A question may be posed as to why there is a need to ensure that the Tribunal is consonant with an unAfrican or euro-centric model such as that of the WTO? This concern can be neutralized as follows: SADC was established due to the recommendations of the United Nations Economic Commission for Africa ("UNECA"), i.e. the creation of sub-regional systems composed of single economies for economic integration and empowerment. In other words, sub-regional bodies are seen as vehicles through which globalization can be achieved. Accordingly, the application of the WTO model within SADC should be viewed as being aimed at familiarizing SADC member states with the multilateral regime of the WTO, most of whom double as members thereof. Mancuso postulates that the Global South is often lagging behind in development due to external debt and dependency on foreign loans and the unreliability and unpredictability of legal and judicial systems. Accordingly, a uniform and predictable legal framework are necessary for SADC and Africa to maintain sustained levels of investment and trade.
The converse is that the DSM of the WTO is far from perfect. As it stands, the WTO's Appellate Body ("AB") is currently dysfunctional in that the requisite number of constituent members have not been appointed. This has been attributed to the United States of America (USA)'s blockage of the appointments citing, among others, issues of judicial activism by the AB and its advisory opinions being insufficient in resolving disputes. However, the general consensus is that these issues are only of concern to major trade powers like the USA and other rich countries and that an active AB is desirable, as, without it, the WTO DSM will lose its predictability.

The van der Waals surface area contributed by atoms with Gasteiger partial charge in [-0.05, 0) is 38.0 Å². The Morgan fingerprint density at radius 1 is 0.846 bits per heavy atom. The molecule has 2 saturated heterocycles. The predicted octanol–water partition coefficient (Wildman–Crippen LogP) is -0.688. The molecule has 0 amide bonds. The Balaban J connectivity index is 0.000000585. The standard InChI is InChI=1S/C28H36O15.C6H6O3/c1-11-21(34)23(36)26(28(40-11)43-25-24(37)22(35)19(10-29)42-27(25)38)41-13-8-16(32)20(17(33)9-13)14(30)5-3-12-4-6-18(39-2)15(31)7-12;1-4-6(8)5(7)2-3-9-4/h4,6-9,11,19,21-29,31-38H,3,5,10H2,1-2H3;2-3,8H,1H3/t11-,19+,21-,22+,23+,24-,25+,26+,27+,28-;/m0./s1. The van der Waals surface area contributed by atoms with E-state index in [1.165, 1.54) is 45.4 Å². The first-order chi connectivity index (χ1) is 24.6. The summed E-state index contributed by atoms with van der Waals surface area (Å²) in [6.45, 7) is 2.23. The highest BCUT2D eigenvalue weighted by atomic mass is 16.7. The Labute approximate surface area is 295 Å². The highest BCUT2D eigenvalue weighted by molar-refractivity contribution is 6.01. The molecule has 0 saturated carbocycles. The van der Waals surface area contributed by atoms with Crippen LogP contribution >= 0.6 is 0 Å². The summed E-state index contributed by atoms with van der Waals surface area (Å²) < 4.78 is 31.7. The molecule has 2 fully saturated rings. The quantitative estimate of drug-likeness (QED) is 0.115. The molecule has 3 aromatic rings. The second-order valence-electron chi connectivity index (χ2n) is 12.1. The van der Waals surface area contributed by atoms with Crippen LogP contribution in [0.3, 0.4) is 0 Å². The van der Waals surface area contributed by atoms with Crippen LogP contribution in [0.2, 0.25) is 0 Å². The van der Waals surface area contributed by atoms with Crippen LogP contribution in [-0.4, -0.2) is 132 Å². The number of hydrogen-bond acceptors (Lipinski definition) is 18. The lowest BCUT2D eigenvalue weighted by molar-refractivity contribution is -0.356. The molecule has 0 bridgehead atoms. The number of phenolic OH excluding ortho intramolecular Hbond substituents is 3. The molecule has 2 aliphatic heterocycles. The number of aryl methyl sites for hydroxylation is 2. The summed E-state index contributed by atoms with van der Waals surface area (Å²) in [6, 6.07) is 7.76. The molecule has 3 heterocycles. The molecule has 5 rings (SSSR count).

The SADC free trade area is a rules-based regime that requires an operational and effective dispute-settlement body to function optimally. It has been found that the current state of the Tribunal renders it incomplete, particularly when regard is had to the fact that Annex VI of the Protocol on Trade is a replication of the WTO DSM model. This replication has been found to be for the familiarization of Member States with the universally accepted and preferred mode of settling trade disputes and the creation of uniformity and certainty for purposes of securing investments and furthering regional integration.
It is hereby posited that one of the steps to ensure compatibility with the DSM of the WTO, the jurisdiction of the Tribunal should be made mandatory through amending Article 50 of the new Protocol and that a sufficient number of ratifications to the new Protocol are deposited to operationalize the Tribunal and activate its appellate jurisdiction. Accordingly, SADC Member States are hereby invited to take necessary steps to ensure that the aforementioned amendment and ratifications are effected.